Recreational-marijuana-detroit-free-press

Legalization of Recreational Marijuana Will Boost Traffic Deaths

Recently, two studies published on JAMA Internal Medicine, pointed out that the legalization of recreational marijuana may increase the risk of traffic accidents and lead to more deaths.

One of the studies found that since marijuana is legalized to sell in Colorado, January 2014, there is an excess of 75 traffic deaths per year. Compared with states without legal retail sales of marijuana, the number of traffic deaths increased in Colorado.

Recreational-marijuana-business-insider
Recreational-marijuana-business-insider

The second study focused on Oregon and Alaska and compared with the other 20 states without legal recreational pot sales. According to the statistics provided by this study, it showed a rise of 2 deaths per million miles traveled than states without marijuana legalization. As researchers calculated, about extra 6,800 people would die each year in traffic accidents if every state legalized marijuana sales.

Both studies required traffic death data from the National Highway Traffic Safety Administration and compared the number of deaths several years before with two years after the retail sales of recreational marijuana. Those sales dates analyzed by researches were from 2014 to 2016.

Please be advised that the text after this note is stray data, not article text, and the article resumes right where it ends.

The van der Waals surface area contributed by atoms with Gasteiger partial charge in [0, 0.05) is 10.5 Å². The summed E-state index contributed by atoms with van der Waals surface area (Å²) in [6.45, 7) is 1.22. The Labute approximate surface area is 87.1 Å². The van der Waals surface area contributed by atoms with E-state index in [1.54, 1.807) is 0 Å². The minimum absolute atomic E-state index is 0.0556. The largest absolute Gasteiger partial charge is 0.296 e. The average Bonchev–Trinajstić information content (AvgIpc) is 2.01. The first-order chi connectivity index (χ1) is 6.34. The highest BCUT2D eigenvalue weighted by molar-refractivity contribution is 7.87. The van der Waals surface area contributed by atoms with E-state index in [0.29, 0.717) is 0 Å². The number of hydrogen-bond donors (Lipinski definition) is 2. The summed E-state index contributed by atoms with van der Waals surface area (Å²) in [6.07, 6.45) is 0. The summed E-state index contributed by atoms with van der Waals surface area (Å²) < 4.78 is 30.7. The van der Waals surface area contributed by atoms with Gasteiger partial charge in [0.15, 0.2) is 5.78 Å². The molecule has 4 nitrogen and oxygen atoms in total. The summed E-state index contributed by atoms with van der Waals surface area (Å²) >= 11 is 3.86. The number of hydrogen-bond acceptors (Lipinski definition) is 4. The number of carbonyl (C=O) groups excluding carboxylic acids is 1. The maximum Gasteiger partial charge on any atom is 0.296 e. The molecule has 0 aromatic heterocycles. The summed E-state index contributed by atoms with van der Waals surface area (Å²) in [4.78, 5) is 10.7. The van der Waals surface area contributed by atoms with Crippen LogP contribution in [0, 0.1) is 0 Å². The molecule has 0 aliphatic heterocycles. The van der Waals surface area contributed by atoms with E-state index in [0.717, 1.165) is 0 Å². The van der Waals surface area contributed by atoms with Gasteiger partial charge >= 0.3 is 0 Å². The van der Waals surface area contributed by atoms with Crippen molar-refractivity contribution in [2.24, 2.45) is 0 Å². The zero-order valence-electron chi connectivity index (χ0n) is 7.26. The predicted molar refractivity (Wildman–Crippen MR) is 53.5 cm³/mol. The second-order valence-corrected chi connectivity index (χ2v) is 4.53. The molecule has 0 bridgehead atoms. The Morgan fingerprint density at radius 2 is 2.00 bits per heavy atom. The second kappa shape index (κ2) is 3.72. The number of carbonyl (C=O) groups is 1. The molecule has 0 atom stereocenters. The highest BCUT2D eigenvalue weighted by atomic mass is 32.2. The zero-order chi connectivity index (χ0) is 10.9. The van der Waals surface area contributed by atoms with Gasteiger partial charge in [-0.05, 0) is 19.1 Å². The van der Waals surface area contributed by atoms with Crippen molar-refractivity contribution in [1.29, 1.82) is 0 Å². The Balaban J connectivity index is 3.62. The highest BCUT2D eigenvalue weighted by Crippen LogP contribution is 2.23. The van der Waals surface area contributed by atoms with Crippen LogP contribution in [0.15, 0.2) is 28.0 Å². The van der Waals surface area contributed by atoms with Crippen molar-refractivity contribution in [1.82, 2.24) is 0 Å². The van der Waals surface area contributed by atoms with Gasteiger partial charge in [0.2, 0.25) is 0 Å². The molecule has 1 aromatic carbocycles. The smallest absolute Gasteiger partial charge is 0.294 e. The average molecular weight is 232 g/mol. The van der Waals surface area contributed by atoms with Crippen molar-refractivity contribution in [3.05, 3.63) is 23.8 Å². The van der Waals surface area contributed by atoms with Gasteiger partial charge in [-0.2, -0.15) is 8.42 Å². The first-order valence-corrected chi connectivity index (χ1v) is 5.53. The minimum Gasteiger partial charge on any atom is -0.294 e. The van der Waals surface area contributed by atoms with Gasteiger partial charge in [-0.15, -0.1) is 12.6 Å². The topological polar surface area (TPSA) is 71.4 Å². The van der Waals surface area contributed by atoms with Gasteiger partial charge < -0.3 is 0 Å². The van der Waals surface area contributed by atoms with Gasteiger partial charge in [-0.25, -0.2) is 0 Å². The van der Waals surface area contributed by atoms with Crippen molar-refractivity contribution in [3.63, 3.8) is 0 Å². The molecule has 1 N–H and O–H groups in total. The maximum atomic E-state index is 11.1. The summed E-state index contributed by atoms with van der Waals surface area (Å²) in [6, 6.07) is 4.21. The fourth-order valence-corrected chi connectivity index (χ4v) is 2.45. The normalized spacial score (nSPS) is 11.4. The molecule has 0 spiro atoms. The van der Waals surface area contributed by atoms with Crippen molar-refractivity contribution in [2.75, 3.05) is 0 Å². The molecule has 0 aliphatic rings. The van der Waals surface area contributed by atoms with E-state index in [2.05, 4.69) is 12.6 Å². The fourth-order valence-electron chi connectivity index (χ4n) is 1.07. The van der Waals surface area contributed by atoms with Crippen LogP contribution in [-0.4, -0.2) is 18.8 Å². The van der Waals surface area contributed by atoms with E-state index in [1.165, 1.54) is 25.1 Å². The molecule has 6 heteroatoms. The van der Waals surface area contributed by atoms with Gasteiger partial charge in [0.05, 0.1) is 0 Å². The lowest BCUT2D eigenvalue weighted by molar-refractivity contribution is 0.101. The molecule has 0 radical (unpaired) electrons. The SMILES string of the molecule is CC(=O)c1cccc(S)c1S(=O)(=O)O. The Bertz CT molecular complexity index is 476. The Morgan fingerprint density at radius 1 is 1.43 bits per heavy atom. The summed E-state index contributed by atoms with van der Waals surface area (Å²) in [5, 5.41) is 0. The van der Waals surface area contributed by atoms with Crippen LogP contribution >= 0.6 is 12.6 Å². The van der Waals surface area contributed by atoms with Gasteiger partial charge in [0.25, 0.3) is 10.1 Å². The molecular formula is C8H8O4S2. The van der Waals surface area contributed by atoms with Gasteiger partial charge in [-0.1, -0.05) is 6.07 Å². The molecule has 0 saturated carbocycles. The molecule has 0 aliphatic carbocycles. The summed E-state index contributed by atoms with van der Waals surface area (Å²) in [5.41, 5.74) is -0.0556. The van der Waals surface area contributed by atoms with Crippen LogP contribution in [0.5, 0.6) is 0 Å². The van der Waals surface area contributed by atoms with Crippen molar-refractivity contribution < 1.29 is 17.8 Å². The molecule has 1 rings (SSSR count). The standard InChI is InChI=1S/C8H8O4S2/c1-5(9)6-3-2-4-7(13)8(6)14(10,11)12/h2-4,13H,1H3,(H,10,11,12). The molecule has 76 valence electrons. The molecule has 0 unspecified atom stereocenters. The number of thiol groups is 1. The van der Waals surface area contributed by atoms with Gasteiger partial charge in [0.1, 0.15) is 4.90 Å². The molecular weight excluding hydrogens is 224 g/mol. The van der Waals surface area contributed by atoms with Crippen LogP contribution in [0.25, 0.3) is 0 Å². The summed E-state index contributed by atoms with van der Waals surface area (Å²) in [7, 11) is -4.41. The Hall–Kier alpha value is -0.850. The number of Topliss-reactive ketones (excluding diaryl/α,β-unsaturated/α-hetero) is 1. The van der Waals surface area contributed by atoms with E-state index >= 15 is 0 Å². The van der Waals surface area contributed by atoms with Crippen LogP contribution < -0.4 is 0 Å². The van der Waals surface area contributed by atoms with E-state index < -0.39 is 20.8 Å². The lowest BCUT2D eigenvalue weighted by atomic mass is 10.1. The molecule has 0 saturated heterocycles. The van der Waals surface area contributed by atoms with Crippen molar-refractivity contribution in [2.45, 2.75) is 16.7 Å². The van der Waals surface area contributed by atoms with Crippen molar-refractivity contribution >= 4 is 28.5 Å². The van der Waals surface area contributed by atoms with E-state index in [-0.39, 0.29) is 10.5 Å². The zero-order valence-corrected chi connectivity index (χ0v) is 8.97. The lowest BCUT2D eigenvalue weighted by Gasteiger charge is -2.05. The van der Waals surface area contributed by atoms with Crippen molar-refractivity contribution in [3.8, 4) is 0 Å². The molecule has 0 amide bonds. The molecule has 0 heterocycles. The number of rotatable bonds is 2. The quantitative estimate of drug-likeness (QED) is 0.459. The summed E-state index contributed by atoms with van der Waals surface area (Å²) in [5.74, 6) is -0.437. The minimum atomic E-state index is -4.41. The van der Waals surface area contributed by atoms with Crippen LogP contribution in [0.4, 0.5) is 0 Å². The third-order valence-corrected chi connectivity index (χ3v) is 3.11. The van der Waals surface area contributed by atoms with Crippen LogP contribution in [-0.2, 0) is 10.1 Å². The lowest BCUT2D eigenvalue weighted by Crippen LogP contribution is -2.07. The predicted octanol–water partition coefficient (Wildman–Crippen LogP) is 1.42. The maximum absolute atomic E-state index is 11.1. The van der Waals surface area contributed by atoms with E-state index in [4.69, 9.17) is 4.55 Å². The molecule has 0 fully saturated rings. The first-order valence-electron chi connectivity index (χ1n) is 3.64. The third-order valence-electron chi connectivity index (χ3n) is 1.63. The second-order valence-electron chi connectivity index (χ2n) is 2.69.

Traffic-accident-trafficlawsc.com
(Traffic accident | trafficlawsc.com)

However, these two studies have limitations and cannot prove that the increase in traffic death was caused by marijuana use and legal retail sales.

On the one hand, the data of traffic deaths are not comprehensive; not all states with legal recreational marijuana present an increase in deaths. There is no similar founding in Washington state, were also legalized marijuana sales.

On the other hand, marijuana could remain in the human body for several days. Hence even though toxicology tests detected marijuana in tissues, it doesn’t mean the traffic death is caused by the use of marijuana, argued by Magdalena Cerda, a researcher at New York University. Studies lack information about health information and marijuana usage habits of drivers. Cerda noted that recreational pot laws might also affect drivers’ use of other drugs, such as alcohol. Hence, studies cannot prove the increase in traffic deaths is caused by the use of marijuana.

This article is issued by Boston Herald, for more information, please check:

https://www.bostonherald.com/2020/06/22/recreational-pot-laws-may-boost-traffic-deaths-studies-say-2/

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